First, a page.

• Presynaptic changes in transmission are involved in homeostatic plasticity at the neuromuscular junction, but it is less clear whether they are involved in homeostasis in central neurons. In some circumstances, such as developing hippocampal cultures, changes in activity cause changes in the frequency of mEPSCs, as well as in their amplitude, indicating presynaptic alterations.

  • It is unclear how homeostatic plasticity is induced. Important questions include: whether homeostatic plasticity is cell-autonomous; how changes in activity are integrated and read out; and what intracellular signalling cascades generate global changes in synaptic strength.

  • The functioning of cortical networks requires a balance between excitatory and inhibitory inputs onto neurons. Homeostasis in recurrent networks seems to involve adjustments in the relative strengths of excitatory and inhibitory feedback. It seems that excitatory and inhibitory synapses are adjusted independently to maintain activity in the face of changes in drive.

  • Evidence that these mechanisms are important in vivo comes from the developing visual system. For example, during development, there is an inverse relationship between mEPSC frequency and amplitude, indicating that as synaptic drive increases, synaptic strength is reduced.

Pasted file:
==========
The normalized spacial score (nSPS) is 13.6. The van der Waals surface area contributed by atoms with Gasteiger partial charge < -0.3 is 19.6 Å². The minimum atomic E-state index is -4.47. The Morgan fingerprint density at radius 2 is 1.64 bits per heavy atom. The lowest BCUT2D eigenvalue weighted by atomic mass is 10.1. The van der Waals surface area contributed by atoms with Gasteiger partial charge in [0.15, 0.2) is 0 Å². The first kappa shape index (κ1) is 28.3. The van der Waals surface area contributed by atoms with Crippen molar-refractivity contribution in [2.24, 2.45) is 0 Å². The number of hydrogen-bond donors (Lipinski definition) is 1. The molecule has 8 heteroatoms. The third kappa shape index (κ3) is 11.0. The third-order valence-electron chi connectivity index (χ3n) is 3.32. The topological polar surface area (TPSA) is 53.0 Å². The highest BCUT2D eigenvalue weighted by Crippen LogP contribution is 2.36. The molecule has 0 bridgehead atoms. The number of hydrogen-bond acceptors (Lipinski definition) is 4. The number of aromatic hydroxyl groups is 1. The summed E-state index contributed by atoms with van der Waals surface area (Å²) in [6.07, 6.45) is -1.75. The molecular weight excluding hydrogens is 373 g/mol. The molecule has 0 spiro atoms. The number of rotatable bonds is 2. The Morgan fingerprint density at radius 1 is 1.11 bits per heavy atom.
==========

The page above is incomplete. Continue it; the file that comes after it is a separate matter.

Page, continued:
Abstract

Activity has an important role in refining synaptic connectivity during development, in part through 'Hebbian' mechanisms such as long-term potentiation and long-term depression. However, Hebbian plasticity is probably insufficient to explain activity-dependent development because it tends to destabilize the activity of neural circuits. How can complex circuits maintain stable activity states in the face of such destabilizing forces? An idea that is emerging from recent work is that average neuronal activity levels are maintained by a set of homeostatic plasticity mechanisms that dynamically adjust synaptic strengths in the correct direction to promote stability. Here we discuss evidence from a number of systems that homeostatic synaptic plasticity is crucial for processes ranging from memory storage to activity-dependent development.